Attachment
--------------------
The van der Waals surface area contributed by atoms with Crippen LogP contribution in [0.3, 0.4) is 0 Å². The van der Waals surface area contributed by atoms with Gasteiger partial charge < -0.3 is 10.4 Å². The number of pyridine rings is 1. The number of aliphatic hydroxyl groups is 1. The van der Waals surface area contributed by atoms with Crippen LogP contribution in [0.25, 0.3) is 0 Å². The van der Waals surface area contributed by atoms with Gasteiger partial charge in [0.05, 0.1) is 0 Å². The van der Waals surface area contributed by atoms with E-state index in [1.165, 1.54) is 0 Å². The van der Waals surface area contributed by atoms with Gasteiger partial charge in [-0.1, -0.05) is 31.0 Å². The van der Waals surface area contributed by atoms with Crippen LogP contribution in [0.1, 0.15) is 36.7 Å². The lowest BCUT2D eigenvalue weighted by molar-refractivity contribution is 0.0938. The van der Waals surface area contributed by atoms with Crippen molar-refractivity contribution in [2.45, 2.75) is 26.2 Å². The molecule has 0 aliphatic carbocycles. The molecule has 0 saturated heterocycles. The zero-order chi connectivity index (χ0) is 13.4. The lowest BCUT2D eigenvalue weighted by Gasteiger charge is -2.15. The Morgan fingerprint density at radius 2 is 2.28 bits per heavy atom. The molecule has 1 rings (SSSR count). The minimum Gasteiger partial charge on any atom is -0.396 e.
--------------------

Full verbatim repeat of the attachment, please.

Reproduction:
The van der Waals surface area contributed by atoms with Crippen LogP contribution in [0.3, 0.4) is 0 Å². The van der Waals surface area contributed by atoms with Gasteiger partial charge < -0.3 is 10.4 Å². The number of pyridine rings is 1. The number of aliphatic hydroxyl groups is 1. The van der Waals surface area contributed by atoms with Crippen LogP contribution in [0.25, 0.3) is 0 Å². The van der Waals surface area contributed by atoms with Gasteiger partial charge in [0.05, 0.1) is 0 Å². The van der Waals surface area contributed by atoms with E-state index in [1.165, 1.54) is 0 Å². The van der Waals surface area contributed by atoms with Gasteiger partial charge in [-0.1, -0.05) is 31.0 Å². The van der Waals surface area contributed by atoms with Crippen LogP contribution in [0.1, 0.15) is 36.7 Å². The lowest BCUT2D eigenvalue weighted by molar-refractivity contribution is 0.0938. The van der Waals surface area contributed by atoms with Crippen molar-refractivity contribution in [2.45, 2.75) is 26.2 Å². The molecule has 0 aliphatic carbocycles. The molecule has 0 saturated heterocycles. The zero-order chi connectivity index (χ0) is 13.4. The lowest BCUT2D eigenvalue weighted by Gasteiger charge is -2.15. The Morgan fingerprint density at radius 2 is 2.28 bits per heavy atom. The molecule has 1 rings (SSSR count). The minimum Gasteiger partial charge on any atom is -0.396 e.